(Bloomberg) -- Chancellor of the Exchequer Jeremy Hunt and the UK’s largest lenders have agreed people should be given a 12-month grace period if they miss mortgage payments as fears grow about the burden on millions of homeowners of rapidly rising mortgage rates.

For those people at risk of losing their home, lenders have “agreed there will be a minimum 12-month period before there’s a repossession without consent,” Hunt said in a statement after meeting bank executives earlier. 

Hunt and Prime Minister Rishi Sunak are scrambling to show they’re live to the pressures on household budgets. With inflation proving particularly sticky at more than four times the official target, the economic pain threatens to sink the chances of the Conservative government overturning a double-digit poll deficit on Labour to win a general election that’s expected next year.

The breakfast meeting in Downing Street between Hunt and banks including HSBC Holdings Plc, Barclays Plc, NatWest Group Plc and Lloyds Banking Group Plc, came a day after the Bank of England raised its benchmark interest rate by a half percentage point to 5%. 

While the pause may help assuage concerns around foreclosures as mortgage costs surge, it is unlikely to have much immediate impact given the median average time from claim to repossession is already about 60 weeks currently, according to government data.   

The statement also noted a new agreement that gives customers the ability to switch to an interest-only mortgage for six months, or extend their mortgage term to reduce their monthly payments and then return to their original arrangement without penalty or impact on their credit scores within the first six months. 

The statement also detailed other forbearance arrangements, many of which were already in place. That includes proactive and tailored support for mortgage holders who are in distress, in arrears, have missing payments or are in fear of repossession. There was no mention of help for renters, who could see the higher costs passed onto them by landlords.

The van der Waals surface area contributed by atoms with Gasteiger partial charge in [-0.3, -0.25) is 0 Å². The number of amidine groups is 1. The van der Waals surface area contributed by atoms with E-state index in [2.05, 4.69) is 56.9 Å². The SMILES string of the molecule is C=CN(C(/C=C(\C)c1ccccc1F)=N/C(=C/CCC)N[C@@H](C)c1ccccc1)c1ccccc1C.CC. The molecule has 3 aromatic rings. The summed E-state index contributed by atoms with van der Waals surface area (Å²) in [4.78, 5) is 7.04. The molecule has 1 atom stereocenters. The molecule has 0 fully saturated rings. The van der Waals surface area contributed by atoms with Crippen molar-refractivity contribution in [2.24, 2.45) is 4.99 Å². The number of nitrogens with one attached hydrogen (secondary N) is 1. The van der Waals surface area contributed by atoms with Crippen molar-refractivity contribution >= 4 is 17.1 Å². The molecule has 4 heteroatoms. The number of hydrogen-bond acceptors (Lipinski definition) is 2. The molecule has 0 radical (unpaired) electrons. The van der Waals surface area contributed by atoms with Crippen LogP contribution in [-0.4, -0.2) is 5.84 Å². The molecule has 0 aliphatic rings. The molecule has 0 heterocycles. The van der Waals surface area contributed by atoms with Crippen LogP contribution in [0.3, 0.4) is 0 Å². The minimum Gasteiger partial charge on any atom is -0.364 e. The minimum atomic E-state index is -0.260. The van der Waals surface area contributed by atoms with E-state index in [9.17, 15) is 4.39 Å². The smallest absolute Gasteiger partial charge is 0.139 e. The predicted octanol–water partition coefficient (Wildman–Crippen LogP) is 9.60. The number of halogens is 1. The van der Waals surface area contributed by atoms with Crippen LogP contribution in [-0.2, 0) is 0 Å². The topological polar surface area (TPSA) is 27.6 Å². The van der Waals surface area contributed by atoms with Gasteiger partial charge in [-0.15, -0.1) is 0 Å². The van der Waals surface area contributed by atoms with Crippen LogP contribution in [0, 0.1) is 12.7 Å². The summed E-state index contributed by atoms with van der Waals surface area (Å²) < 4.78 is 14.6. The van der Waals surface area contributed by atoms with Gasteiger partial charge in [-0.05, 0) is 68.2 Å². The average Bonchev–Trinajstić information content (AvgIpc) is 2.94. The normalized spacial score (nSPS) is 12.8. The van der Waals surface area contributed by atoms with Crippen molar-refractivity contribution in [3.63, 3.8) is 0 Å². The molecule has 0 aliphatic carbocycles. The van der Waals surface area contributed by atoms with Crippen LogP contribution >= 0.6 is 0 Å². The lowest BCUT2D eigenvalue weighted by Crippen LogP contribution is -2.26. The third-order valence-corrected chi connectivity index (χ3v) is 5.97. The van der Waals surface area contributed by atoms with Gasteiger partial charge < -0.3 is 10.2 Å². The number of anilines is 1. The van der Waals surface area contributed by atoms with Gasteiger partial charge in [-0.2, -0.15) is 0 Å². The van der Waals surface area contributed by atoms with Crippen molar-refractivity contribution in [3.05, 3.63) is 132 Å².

“Today’s weak response from the government on a mortgage crisis they created shows just how little they understand what families are facing,” Shadow Chancellor Rachel Reeves said in a statement. “Questions remain on how voluntary these measures are. The Government must offer clarity and confidence to homeowners by putting in place requirements now to reassure households.”

With both Hunt and Sunak having ruled out direct government assistance themselves, Friday’s meeting was always likely to be more symbolic than substantive. Banks, meanwhile, have consistently said the existing measures are appropriate and so far they see little signs of distress among customers, a point the Treasury statement reiterated. Almost all people who were given mortgages in the past 5 years faced affordability stress tests for rates of up to 7%. 

“We are likely to see mortgages become slightly more expensive, but we do not anticipate a wholesale withdrawal from the market,” said Ben Merritt, director of mortgages at Yorkshire Building Society. 

“It’s important to note that responsible lenders stress affordability on all applications, so whilst household budgets are being squeezed, the ability for borrowers to repay their mortgage in a rising rate environment is considered when approving their mortgage.” 

What Bloomberg Intelligence Says

With markets expecting rates to now reach as much as 6% vs. 4.75% expected earlier, any material reversal in swap rates looks a distant hope now.

This jump will disproportionately affect younger generations, exacerbating the painful wealth and ownership divide. Banks might steer clients toward longer-duration offers to add to visibility and lower churn.

— Tomasz Noetzel, BI Senior Industry Analyst

--With assistance from Leonard Kehnscherper, William Shaw, Katherine Griffiths and Kitty Donaldson.

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